China to cut quarantine for overseas travelers from next month
>> China plans to cut quarantine requirements for overseas travelers in January, according to people familiar with the matter, as the country dismantles the last vestiges of its Covid Zero policy.
Officials are considering a “0+3” policy, where the requirement to spend time in a quarantine hotel or isolation facility would be scrapped, and arrivals into the country instead subject to three days of monitoring, one of the people said, asking not to be identified as the discussions are not public.
Mandarin Oriental moves into the Maldives
>> Mandarin Oriental Hotel Group will be operating a new resort on a group of private islands in The Maldives, its first site in the country. The hospitality chain signed a contract with Dubai-based Damac Group’s property development arm Damac Properties for the 34-hectare luxury construction.
Mandarin Oriental Bolidhuffaru Reef is scheduled to open in 2025 and will also be Damac Group’s first foray in the tourist island nation. The Indian Ocean resort will stretch across three private islands on Bolidhuffaru Reef in South Male Atoll. Damac is working with a number of international consultants to ensure sustainability best practices are followed in all stages of the development.
Shanghai carrier to restore, add overseas flights from 2023
>> Shanghai-based Juneyao Airlines will restore the operation of all its international flights from 2023, while opening new intercontinental routes to tap into the recovering civil aviation market.
Flights from Shanghai and Nanjing in neighboring Jiangsu Province to popular overseas destinations in Japan and South Korea, such as Tokyo, Nagoya, Sapporo and Jeju will be restored initially, followed by Southeast Asian destinations, including Bangkok, Phuket and Kalibo, the carrier announced on Tuesday.
Austrian Airlines to increase flights to Shanghai
>> Austrian Airlines is to bring forward the start of a second weekly flight between Vienna and Shanghai after Chinese authorities relaxed some of its Covid-19 travel regulations. The Lufthansa Group-owned airline will offer two weekly direct flights to the Chinese commercial hub from 16 January 2023 in a response to “ongoing strong demand” for travel to China.
The additional weekly flights will operate using Boeing 777 aircraft from Vienna on Monday and from Shanghai on Wednesday. Austrian already flies from Vienna on Friday and from Shanghai on Monday.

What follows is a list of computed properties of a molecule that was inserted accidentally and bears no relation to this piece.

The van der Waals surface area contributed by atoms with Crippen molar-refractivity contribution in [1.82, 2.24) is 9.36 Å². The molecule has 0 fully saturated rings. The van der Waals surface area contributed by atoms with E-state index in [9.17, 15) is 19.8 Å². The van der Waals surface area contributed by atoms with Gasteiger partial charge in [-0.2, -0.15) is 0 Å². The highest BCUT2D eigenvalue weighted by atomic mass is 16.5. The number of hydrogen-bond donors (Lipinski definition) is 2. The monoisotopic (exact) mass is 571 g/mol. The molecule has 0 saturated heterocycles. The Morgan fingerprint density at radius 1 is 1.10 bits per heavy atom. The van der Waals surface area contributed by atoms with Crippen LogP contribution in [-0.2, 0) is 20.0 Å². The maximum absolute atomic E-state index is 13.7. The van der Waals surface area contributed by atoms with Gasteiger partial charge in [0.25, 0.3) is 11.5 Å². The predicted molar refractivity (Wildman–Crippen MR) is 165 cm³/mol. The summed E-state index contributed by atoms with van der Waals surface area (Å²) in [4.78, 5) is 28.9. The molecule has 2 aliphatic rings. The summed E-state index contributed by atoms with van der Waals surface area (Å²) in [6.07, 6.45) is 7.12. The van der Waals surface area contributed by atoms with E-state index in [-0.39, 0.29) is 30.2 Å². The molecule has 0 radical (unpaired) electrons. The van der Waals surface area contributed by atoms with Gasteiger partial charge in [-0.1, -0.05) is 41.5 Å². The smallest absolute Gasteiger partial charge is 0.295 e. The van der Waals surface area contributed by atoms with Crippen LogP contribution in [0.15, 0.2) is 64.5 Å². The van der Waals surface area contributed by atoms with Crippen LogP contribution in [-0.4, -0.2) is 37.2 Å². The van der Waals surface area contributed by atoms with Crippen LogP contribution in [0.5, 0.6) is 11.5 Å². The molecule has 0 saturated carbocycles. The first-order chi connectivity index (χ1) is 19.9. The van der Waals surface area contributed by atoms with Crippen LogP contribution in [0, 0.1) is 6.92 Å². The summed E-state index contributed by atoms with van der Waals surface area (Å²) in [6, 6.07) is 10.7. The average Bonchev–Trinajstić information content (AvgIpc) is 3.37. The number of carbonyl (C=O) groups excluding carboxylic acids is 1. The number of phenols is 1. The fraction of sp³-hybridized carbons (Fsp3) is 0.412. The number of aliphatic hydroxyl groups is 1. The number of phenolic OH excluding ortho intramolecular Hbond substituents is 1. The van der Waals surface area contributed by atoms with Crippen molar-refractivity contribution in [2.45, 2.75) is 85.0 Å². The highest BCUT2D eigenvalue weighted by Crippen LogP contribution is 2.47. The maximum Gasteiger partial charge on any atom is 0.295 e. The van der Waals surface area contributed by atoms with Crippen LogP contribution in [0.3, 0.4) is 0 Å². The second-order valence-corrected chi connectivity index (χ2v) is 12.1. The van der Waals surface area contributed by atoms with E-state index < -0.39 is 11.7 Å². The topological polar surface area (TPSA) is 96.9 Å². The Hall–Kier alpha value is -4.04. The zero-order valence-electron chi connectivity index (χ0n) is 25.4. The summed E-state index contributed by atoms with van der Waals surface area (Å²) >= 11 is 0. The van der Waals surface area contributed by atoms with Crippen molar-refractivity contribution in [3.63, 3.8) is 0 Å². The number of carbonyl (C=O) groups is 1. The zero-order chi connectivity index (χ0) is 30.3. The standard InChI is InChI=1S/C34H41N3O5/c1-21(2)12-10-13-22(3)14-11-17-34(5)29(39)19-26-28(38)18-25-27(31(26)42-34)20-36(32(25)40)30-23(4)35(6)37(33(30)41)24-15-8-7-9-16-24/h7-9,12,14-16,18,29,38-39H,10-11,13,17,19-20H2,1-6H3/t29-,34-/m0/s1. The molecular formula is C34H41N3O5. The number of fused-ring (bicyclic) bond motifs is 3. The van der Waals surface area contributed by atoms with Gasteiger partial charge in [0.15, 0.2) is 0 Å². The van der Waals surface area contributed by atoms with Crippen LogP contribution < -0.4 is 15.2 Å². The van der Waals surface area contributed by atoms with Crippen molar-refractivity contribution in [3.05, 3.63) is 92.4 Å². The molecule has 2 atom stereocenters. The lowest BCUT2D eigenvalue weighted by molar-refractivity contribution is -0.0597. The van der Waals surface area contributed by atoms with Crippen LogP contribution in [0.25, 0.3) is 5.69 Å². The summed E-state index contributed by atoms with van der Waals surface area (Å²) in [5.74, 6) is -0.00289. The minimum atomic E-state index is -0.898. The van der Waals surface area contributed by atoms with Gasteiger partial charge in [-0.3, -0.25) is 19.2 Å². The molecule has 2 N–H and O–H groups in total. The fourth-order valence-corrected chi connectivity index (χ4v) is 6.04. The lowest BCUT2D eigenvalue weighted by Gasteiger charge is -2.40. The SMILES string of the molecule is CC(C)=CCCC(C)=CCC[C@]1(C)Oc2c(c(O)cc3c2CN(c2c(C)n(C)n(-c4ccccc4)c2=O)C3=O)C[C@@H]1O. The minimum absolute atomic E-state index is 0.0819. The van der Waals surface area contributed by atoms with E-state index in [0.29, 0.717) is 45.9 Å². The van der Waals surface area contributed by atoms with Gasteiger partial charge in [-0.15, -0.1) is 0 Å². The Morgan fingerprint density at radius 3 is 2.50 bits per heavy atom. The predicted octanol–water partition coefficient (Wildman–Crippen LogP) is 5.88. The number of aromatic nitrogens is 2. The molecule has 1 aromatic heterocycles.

Panoramic tourist train begins trials in Yunnan
>> The world's first panoramic tourist train customized by CRRC Zhuzhou Electric Locomotive in Zhuzhou, Hunan province, recently started no-load trial operations in Lijiang, a tourist city in Yunnan province. The train, dubbed the Mirror of the Sky, will officially begin operating between the ancient city of Lijiang and Yulong Snow Mountain, a famous scenic spot in Yunnan, after three months of trials, authorities said.
It will take only 20 minutes for tourists to arrive in Yulong Snow Mountain from the tourist distribution center in Lijiang's urban area, they said.
November visitor arrivals in Macau dive over 50% year on year
>> Last month saw a year-on-year slump of over 50% in visitor arrivals in Macau, recent data from the Statistics and Census Service shows. In the first 11 months of the year, visitor arrivals fell nearly 23% year-on-year.
According to government statisticians, the city only welcome 366,511 visitors in November, down nearly 37% compared to a month earlier, with the Covid situations in neighbouring regions cited as a reason behind the sharp decline.
Guideline aims to boost camping
>> China recently released a guideline to encourage the orderly development of camping as interest in the activity grows and as more camping equipment becomes available on the market.
Under the guideline, tourism authorities are required to plan camping sites in a more scientific manner with adequate infrastructure and fully equipped facilities. Urban parks are encouraged to open grassland, and unused areas to day campers.
Hotels encourage COVID positive guests to remain in rooms and notify hotel staff
>> Some people in cities like Beijing and Shanghai decided to move to hotels for self-quarantine, in order to prevent their families from getting infected, leading to an unnecessary burden on hotel staff and risks of virus spreading because the hotel guests do not inform hotel staff.
"We hope guests stay inside their rooms if they are confirmed positive and contact hotel staff, telling the truth," a staffer surnamed Jiang of Huazhu Group, a domestic hospitality giant based in Shanghai, told Shanghai Daily.